The Body Economic: Eight experiments in economic recovery, from Iceland to Greece

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9780141976020: The Body Economic: Eight experiments in economic recovery, from Iceland to Greece
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The Body Economic is the first, agenda-shaping, look at the human costs of financial crisis - the culmination of ten years' work by two pioneering researchers - Sanjay Basu and David Stuckler

The global financial crisis has had a seismic impact upon the wealth of nations. But we have little sense of how it affects one of the most fundamental issues of all: our physical and mental health.

The Body Economic puts forward a radical proposition. Austerity, it argues, is seriously bad for your health. We can prevent financial crises from becoming epidemics, but to do so, we must acknowledge what the hard data tells us: that, throughout history, there is a causal link between the strength of a community's health and its social protection systems. Even amid the worst economic disasters, negative public health effects are not inevitable: it's how communities respond to challenges of debt and market turmoil that counts. Now and for generations to come, our commitment to the building of fairer, more equal societies will determine the health of our body economic.

'Explosive ... powerful. Backed by a decade of research, and based on reams of publicly available data' Guardian

'A powerful indictment of the unnecessary suffering and rising mortality rates associated with austerity policies unsoftened by remedial social programmes' Financial Times

David Stuckler is a Senior Research Leader at Oxford University. He has published over one-hundred peer-reviewed scientific articles in major journals on the subjects of economics and global health, and his work has featured on the cover of The New York Times and The Economist, as well as on BBC, NPR, and CNN, among others.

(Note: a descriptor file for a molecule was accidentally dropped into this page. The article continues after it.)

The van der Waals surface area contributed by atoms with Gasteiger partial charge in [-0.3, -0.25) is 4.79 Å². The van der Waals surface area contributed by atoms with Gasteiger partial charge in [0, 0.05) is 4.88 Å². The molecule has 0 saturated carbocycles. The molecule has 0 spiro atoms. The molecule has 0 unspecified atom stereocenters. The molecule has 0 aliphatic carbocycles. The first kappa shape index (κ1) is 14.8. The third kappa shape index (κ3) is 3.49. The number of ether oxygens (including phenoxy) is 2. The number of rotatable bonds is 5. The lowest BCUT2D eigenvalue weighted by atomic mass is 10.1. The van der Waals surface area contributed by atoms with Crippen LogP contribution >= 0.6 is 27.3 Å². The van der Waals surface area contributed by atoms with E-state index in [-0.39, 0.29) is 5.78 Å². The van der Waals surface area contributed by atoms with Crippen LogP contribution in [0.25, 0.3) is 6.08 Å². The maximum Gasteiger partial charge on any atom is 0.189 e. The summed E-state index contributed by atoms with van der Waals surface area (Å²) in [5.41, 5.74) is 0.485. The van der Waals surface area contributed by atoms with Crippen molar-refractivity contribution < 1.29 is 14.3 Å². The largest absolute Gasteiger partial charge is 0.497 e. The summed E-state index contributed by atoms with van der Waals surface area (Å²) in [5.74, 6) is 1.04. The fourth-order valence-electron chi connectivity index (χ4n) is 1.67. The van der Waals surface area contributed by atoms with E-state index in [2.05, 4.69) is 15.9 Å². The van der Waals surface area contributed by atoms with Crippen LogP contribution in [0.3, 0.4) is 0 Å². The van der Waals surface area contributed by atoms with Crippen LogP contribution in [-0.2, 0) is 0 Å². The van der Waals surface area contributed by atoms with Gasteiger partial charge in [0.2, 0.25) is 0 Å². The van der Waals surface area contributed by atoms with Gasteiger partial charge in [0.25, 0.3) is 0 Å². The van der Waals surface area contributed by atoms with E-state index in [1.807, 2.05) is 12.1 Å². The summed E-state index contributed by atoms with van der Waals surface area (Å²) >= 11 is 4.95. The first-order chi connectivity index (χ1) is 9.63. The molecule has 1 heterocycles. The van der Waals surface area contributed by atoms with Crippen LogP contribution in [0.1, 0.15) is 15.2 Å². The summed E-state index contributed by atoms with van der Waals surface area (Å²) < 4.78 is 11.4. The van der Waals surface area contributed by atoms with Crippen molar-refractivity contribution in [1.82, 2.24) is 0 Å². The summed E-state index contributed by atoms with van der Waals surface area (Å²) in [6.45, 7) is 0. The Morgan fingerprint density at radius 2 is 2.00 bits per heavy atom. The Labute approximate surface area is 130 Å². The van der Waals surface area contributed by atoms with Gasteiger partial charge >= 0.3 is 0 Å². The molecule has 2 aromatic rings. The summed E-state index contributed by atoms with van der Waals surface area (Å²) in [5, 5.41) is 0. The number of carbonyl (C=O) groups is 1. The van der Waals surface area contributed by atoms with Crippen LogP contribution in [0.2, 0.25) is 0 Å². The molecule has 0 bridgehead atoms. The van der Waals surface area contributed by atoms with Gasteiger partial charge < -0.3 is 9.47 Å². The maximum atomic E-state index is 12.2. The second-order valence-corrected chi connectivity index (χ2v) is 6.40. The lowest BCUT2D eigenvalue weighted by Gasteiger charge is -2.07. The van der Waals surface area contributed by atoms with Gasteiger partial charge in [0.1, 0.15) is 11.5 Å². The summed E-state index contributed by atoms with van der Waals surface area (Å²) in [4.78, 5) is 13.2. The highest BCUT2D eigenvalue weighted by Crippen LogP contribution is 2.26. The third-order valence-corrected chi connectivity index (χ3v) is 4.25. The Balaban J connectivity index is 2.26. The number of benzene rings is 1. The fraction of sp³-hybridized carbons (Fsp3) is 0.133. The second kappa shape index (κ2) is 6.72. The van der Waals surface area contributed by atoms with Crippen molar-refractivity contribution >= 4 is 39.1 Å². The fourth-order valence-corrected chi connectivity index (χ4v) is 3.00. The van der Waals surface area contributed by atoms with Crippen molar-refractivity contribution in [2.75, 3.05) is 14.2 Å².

Sanjay Basu is an Assistant Professor of Medicine and an epidemiologist at Stanford University. He has worked with Oxfam International and is a member of the New York Academy of Sciences. His work has featured in The New York Times and Wall Street Journal and he has written over 80 peer-reviewed articles.

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Review:

Ha-Joon Chang, Reader in the Political Economy of Development, University of Cambridge, and author of "23 Things They Don't Tell You About Capitalism"
"A powerful and important contribution to our future. Stuckler and Basu use statistics not to dehumanize people, but to bring them to life."
Paul Farmer, MD, PhD, Kolokotrones University Professor, Harvard Medical School, and Founding Director, Partners in Health
""The Body Economic" is a bold synthesis of quantitative data, historical cases, personal narratives, and sociological and clinically informed analyses about the effects of investing, or failing to invest, in public health safety nets. In investigating the causes of adverse health outcomes in populations from the United States to the Soviet Union to Greece, Iceland, and the UK, David Stuckler and Sanjay Basu expose many of the myths and mystifications that prop up the regnant ideologies of fiscal austerity. Stuckler and Basu revive the great, progressive tradition of social medicine. Their work is important not just for all those who deliver health care services, but also for anyone who might, just might, one day be a patient."

Ha-Joon Chang, Reader in the Political Economy of Development, University of Cambridge, and author of "23 Things They Don't Tell You About Capitalism"
"A powerful and important contribution to our future. Stuckler and Basu use statistics not to dehumanize people, but to bring them to life."
"Kirkus Reviews"
"A dramatic study emphasizing some of the combined consequences of ideological obsessions and bureaucratic thoughtlessness."
Paul Farmer, MD, PhD, Kolokotrones University Professor, Harvard Medical School, and Founding Director, Partners in Health